Robert H. Kupperman, an analyst who more than 30 years ago began raising the specter of possible terrorist attacks inside the United States, has died. He was 71.
Kupperman died Friday of complications from Parkinson's disease, which he had been battling since 1990, at his home in Washington, D.C., said his daughter, Tamara Kupperman Thorp, a White House producer for NBC News.
From 1975, when he became chief scientist for the U.S. Arms Control and Disarmament Agency, Kupperman voiced concerns about the nation's vulnerability to terrorist attack.
"Unless governments take basic precautions, we will continue to stand at the edge of an awful abyss," Kupperman wrote in a 1977 report that summarized nearly five years of work by the Cabinet Committee to Combat Terrorism.
President Nixon created the high-level government panel in September 1972 after Palestinian commandos slaughtered 11 Israeli athletes at the Munich Olympic Games. Its members included Henry Kissinger, George H.W. Bush and Rudolph Giuliani.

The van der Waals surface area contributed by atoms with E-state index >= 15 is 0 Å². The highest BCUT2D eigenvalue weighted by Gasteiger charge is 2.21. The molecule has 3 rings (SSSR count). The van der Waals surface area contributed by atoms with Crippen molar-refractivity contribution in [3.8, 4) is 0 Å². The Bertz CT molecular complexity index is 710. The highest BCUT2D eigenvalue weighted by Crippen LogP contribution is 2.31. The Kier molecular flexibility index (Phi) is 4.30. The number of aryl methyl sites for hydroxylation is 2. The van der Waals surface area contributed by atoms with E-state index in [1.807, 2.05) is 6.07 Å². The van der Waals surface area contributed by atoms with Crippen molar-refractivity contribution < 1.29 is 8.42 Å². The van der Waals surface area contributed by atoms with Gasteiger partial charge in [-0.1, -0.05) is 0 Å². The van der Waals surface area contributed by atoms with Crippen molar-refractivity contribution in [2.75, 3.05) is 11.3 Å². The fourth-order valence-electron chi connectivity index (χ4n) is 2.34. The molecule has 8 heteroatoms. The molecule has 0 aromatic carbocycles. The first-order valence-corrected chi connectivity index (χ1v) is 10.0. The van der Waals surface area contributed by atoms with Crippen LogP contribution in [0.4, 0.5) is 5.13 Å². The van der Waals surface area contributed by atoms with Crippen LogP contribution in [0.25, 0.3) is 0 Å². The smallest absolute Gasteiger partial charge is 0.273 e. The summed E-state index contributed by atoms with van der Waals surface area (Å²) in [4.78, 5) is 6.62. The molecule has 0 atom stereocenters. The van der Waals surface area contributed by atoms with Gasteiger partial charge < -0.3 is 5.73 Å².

After leaving the government in 1979, Kupperman was associated with the private Center for Strategic and International Studies in Washington.
In an opinion piece written with journalist Jeff Kamen and published in the Los Angeles Times in 1989, four years before the first terrorist attack on the World Trade Centers in New York City, Kupperman observed that, "Because it is an error to view international terrorism as less than a profound problem, contingency planning worthy of real warfare must start."
He offered several suggestions, one of which was to "engage in frequent, realistic crisis management exercises at the operational and planning levels of government.... When our country is subjected to a major terrorist attack, there will be no time to invent effective policies and procedures."
And he encouraged the government to be candid with the U.S. public on the looming dangers of terrorism: "Tell the people about the real domestic and international risks attendant to an effective counterterrorism program and the risks of not having one."
Born in New York City on May 12, 1935, Kupperman earned a bachelor's degree and a doctorate at New York University.
Having trained in mathematical analysis, he was a senior researcher at Caltech and worked at Douglas Aircraft in Santa Monica before settling in the Washington area, where he worked for think tanks between stints of government service. He also taught at New York University and the University of Maryland.
He wrote or co-wrote several books, including "Final Warning: Averting Disaster in the New Age of Terrorism" (1989), which he wrote with Kamen.
In addition to his daughter, he is survived by his wife, Barbara Norris Kupperman; and a sister, Ina Brown of Bradenton, Fla.